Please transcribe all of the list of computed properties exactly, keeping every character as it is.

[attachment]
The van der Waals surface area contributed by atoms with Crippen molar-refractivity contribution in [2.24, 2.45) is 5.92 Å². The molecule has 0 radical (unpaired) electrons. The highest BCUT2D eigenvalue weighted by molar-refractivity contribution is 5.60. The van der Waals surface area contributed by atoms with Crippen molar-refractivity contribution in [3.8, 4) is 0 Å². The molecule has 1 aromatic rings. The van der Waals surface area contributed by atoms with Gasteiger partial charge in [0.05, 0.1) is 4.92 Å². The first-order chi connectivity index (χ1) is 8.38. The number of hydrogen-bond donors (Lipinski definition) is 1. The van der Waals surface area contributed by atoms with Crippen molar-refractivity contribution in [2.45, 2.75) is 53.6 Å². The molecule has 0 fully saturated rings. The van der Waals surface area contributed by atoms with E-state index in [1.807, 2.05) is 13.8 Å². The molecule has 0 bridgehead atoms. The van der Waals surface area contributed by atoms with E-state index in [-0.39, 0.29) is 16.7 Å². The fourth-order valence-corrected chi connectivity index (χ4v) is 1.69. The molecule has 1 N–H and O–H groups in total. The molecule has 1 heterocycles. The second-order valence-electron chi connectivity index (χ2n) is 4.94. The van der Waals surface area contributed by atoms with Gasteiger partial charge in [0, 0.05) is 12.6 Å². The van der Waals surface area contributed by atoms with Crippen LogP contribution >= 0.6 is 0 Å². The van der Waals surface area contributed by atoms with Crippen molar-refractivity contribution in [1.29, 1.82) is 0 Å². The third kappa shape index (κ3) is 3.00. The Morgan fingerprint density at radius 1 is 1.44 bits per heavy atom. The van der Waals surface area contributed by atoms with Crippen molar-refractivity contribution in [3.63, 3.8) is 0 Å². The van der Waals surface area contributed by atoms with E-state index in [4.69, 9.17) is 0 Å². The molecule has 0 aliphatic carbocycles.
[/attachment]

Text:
The van der Waals surface area contributed by atoms with Crippen molar-refractivity contribution in [2.24, 2.45) is 5.92 Å². The molecule has 0 radical (unpaired) electrons. The highest BCUT2D eigenvalue weighted by molar-refractivity contribution is 5.60. The van der Waals surface area contributed by atoms with Crippen molar-refractivity contribution in [3.8, 4) is 0 Å². The molecule has 1 aromatic rings. The van der Waals surface area contributed by atoms with Gasteiger partial charge in [0.05, 0.1) is 4.92 Å². The first-order chi connectivity index (χ1) is 8.38. The number of hydrogen-bond donors (Lipinski definition) is 1. The van der Waals surface area contributed by atoms with Crippen molar-refractivity contribution in [2.45, 2.75) is 53.6 Å². The molecule has 0 fully saturated rings. The van der Waals surface area contributed by atoms with E-state index in [1.807, 2.05) is 13.8 Å². The molecule has 0 bridgehead atoms. The van der Waals surface area contributed by atoms with E-state index in [-0.39, 0.29) is 16.7 Å². The fourth-order valence-corrected chi connectivity index (χ4v) is 1.69. The molecule has 1 N–H and O–H groups in total. The molecule has 1 heterocycles. The second-order valence-electron chi connectivity index (χ2n) is 4.94. The van der Waals surface area contributed by atoms with Gasteiger partial charge in [0, 0.05) is 12.6 Å². The van der Waals surface area contributed by atoms with Crippen LogP contribution >= 0.6 is 0 Å². The van der Waals surface area contributed by atoms with Crippen molar-refractivity contribution in [1.29, 1.82) is 0 Å². The third kappa shape index (κ3) is 3.00. The Morgan fingerprint density at radius 1 is 1.44 bits per heavy atom. The van der Waals surface area contributed by atoms with Crippen molar-refractivity contribution in [3.63, 3.8) is 0 Å². The van der Waals surface area contributed by atoms with E-state index in [4.69, 9.17) is 0 Å². The molecule has 0 aliphatic carbocycles.